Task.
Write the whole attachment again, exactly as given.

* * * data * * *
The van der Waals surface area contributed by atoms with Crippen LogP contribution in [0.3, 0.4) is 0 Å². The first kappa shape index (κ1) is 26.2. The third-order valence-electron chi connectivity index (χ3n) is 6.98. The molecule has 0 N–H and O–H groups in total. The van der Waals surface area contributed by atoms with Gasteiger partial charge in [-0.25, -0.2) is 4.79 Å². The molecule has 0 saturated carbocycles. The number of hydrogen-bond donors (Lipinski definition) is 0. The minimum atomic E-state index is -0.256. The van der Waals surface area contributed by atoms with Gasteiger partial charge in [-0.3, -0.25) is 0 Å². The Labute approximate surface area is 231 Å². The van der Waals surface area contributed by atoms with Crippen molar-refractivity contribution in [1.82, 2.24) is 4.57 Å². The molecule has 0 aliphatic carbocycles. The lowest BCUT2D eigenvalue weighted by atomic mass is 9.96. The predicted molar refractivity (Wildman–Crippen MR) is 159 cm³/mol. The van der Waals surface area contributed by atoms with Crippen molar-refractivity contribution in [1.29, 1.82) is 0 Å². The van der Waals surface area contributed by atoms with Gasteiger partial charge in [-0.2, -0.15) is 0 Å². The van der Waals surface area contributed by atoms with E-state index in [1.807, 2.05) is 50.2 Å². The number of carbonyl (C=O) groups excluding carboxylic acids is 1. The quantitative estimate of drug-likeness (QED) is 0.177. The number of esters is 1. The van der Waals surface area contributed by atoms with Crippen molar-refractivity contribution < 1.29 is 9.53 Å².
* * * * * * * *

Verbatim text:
The van der Waals surface area contributed by atoms with Crippen LogP contribution in [0.3, 0.4) is 0 Å². The first kappa shape index (κ1) is 26.2. The third-order valence-electron chi connectivity index (χ3n) is 6.98. The molecule has 0 N–H and O–H groups in total. The van der Waals surface area contributed by atoms with Gasteiger partial charge in [-0.25, -0.2) is 4.79 Å². The molecule has 0 saturated carbocycles. The number of hydrogen-bond donors (Lipinski definition) is 0. The minimum atomic E-state index is -0.256. The van der Waals surface area contributed by atoms with Gasteiger partial charge in [-0.3, -0.25) is 0 Å². The Labute approximate surface area is 231 Å². The van der Waals surface area contributed by atoms with Crippen molar-refractivity contribution in [1.82, 2.24) is 4.57 Å². The molecule has 0 aliphatic carbocycles. The lowest BCUT2D eigenvalue weighted by atomic mass is 9.96. The predicted molar refractivity (Wildman–Crippen MR) is 159 cm³/mol. The van der Waals surface area contributed by atoms with Crippen molar-refractivity contribution in [1.29, 1.82) is 0 Å². The van der Waals surface area contributed by atoms with Gasteiger partial charge in [-0.2, -0.15) is 0 Å². The van der Waals surface area contributed by atoms with E-state index in [1.807, 2.05) is 50.2 Å². The number of carbonyl (C=O) groups excluding carboxylic acids is 1. The quantitative estimate of drug-likeness (QED) is 0.177. The number of esters is 1. The van der Waals surface area contributed by atoms with Crippen molar-refractivity contribution < 1.29 is 9.53 Å².